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Friday, July 29, 2011

California Redistricting Endgame

An independent citizens' panel is expected to vote to adopt new maps for California's congressional and legislative districts, completing a process that is expected to promote more Democrats to office but one that also will open the door to potential legal and ballot challenges.

Following dozens of meetings since the start of the year, the 14-member California Citizens Redistricting Commission will vote Friday on the final version of district maps for Congress, the state Legislature and the state Board of Equalization, which administers sales and use taxes. At least nine commissioners have to support the lines, including at least three each from Democrats, Republicans and independents.

Tony Quinn writes at Fox and Hounds that the plan is a racial gerrymander:

The worst example of racial gerrymandering is in Los Angeles where the two African American commissioners made it clear their votes for the congressional plan required drawing three black congressional districts, even though Los Angeles black population, now only 8.3 percent of the county’s total, allowed for hardly more than one black district.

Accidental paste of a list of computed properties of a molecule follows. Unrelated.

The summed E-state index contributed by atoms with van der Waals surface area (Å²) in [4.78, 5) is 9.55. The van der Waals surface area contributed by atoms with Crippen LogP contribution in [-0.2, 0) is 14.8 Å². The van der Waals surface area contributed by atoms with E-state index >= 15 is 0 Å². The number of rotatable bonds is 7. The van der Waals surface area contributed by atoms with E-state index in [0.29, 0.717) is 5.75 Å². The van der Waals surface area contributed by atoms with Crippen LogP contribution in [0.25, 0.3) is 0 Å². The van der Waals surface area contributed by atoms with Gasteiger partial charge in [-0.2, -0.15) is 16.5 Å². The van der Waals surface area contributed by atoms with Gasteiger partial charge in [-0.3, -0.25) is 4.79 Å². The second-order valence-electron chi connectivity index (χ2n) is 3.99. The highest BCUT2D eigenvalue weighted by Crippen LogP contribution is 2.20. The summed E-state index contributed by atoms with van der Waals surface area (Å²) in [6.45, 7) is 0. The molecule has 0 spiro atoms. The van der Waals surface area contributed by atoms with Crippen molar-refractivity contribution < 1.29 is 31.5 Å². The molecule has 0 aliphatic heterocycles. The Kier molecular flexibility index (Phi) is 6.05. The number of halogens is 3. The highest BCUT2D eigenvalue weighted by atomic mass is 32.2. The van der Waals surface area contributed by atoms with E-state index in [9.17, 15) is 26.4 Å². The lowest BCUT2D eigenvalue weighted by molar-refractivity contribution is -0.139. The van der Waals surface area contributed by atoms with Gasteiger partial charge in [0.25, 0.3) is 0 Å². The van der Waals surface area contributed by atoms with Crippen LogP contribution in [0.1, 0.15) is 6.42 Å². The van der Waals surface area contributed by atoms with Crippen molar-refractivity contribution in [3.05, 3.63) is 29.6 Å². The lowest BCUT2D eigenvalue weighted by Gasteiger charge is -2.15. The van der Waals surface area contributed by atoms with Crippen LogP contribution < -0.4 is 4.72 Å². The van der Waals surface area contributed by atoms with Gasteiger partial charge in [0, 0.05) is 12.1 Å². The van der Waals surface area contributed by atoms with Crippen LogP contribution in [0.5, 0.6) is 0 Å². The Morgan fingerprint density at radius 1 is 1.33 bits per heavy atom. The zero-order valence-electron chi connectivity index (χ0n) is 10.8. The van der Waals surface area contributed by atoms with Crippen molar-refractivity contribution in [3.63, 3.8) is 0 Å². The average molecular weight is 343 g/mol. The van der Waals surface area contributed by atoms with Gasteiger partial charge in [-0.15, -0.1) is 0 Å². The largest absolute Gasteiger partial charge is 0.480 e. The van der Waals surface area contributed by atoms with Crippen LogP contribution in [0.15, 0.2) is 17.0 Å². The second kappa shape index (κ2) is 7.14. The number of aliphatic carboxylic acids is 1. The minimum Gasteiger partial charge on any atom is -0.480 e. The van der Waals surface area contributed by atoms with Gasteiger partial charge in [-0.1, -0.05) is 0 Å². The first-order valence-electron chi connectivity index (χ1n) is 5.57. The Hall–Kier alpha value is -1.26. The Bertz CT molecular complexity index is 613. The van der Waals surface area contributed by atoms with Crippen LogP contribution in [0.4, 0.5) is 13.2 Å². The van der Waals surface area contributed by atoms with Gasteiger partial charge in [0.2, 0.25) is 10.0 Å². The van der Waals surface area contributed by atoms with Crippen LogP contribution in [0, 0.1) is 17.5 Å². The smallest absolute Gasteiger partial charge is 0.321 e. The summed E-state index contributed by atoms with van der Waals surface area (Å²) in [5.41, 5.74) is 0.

African-Americans had initially complained about being ignored, but when it became clear the congressional plan would fail without the votes of the two black commissioners the commission acquiesced to the three black districts, although not without a tearful and bitter debate. And now it turns out that a white Democratic congresswoman is threatening to run in one of the black seats; the commission will probably be forced back to the drawing board to stop that.

The racial gerrymander has one probably unintended consequence: the Republicans were generally saved from extinction. As they created hugely minority districts, lily white Republican districts emerged on their periphery. I had hoped this would not happen; that Republicans would be forced to run in districts with more middle class Latinos, and that Democrats would have to respond to suburban concerns: in other words: the creation of truly competitive districts.

That is not the result. Republicans will hold ultra safe rural and suburban districts; Democrats heavily minority urban districts, and there will be fewer moderates, or anyone who can makes deals. This is the single greatest failure of this commission; and it did not happen by chance.